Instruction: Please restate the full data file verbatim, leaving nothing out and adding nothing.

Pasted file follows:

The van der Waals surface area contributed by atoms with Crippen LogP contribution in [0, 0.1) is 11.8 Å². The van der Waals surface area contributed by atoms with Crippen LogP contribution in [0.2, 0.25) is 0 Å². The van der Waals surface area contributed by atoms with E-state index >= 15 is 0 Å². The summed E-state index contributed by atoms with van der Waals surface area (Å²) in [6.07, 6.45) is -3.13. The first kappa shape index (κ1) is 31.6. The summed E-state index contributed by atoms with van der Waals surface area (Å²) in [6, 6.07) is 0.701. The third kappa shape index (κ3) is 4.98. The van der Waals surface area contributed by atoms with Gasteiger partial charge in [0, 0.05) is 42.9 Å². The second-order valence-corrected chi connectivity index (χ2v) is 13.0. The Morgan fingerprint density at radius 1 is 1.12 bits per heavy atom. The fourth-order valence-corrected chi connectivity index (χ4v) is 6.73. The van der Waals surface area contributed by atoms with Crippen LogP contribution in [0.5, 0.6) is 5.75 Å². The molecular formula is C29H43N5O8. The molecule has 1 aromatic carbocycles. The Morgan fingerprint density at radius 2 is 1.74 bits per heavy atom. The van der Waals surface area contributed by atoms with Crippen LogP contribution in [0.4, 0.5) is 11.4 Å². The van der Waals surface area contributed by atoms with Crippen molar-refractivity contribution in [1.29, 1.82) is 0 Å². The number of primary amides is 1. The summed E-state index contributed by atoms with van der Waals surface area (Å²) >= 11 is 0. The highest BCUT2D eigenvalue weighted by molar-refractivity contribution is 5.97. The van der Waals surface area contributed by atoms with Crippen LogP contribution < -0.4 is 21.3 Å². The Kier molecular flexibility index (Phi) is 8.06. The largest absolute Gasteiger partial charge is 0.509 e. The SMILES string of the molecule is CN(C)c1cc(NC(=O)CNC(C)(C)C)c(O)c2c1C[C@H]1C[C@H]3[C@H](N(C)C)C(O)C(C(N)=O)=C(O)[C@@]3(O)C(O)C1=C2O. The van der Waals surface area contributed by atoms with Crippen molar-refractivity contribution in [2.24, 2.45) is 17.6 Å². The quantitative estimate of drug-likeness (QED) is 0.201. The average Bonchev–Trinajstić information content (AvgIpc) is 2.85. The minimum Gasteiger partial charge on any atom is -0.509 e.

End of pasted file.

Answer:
The van der Waals surface area contributed by atoms with Crippen LogP contribution in [0, 0.1) is 11.8 Å². The van der Waals surface area contributed by atoms with Crippen LogP contribution in [0.2, 0.25) is 0 Å². The van der Waals surface area contributed by atoms with E-state index >= 15 is 0 Å². The summed E-state index contributed by atoms with van der Waals surface area (Å²) in [6.07, 6.45) is -3.13. The first kappa shape index (κ1) is 31.6. The summed E-state index contributed by atoms with van der Waals surface area (Å²) in [6, 6.07) is 0.701. The third kappa shape index (κ3) is 4.98. The van der Waals surface area contributed by atoms with Gasteiger partial charge in [0, 0.05) is 42.9 Å². The second-order valence-corrected chi connectivity index (χ2v) is 13.0. The Morgan fingerprint density at radius 1 is 1.12 bits per heavy atom. The fourth-order valence-corrected chi connectivity index (χ4v) is 6.73. The van der Waals surface area contributed by atoms with Crippen LogP contribution in [0.5, 0.6) is 5.75 Å². The molecular formula is C29H43N5O8. The molecule has 1 aromatic carbocycles. The Morgan fingerprint density at radius 2 is 1.74 bits per heavy atom. The van der Waals surface area contributed by atoms with Crippen LogP contribution in [0.4, 0.5) is 11.4 Å². The van der Waals surface area contributed by atoms with Crippen molar-refractivity contribution in [1.29, 1.82) is 0 Å². The number of primary amides is 1. The summed E-state index contributed by atoms with van der Waals surface area (Å²) >= 11 is 0. The highest BCUT2D eigenvalue weighted by molar-refractivity contribution is 5.97. The van der Waals surface area contributed by atoms with Crippen LogP contribution < -0.4 is 21.3 Å². The Kier molecular flexibility index (Phi) is 8.06. The largest absolute Gasteiger partial charge is 0.509 e. The SMILES string of the molecule is CN(C)c1cc(NC(=O)CNC(C)(C)C)c(O)c2c1C[C@H]1C[C@H]3[C@H](N(C)C)C(O)C(C(N)=O)=C(O)[C@@]3(O)C(O)C1=C2O. The van der Waals surface area contributed by atoms with Crippen molar-refractivity contribution in [2.24, 2.45) is 17.6 Å². The quantitative estimate of drug-likeness (QED) is 0.201. The average Bonchev–Trinajstić information content (AvgIpc) is 2.85. The minimum Gasteiger partial charge on any atom is -0.509 e.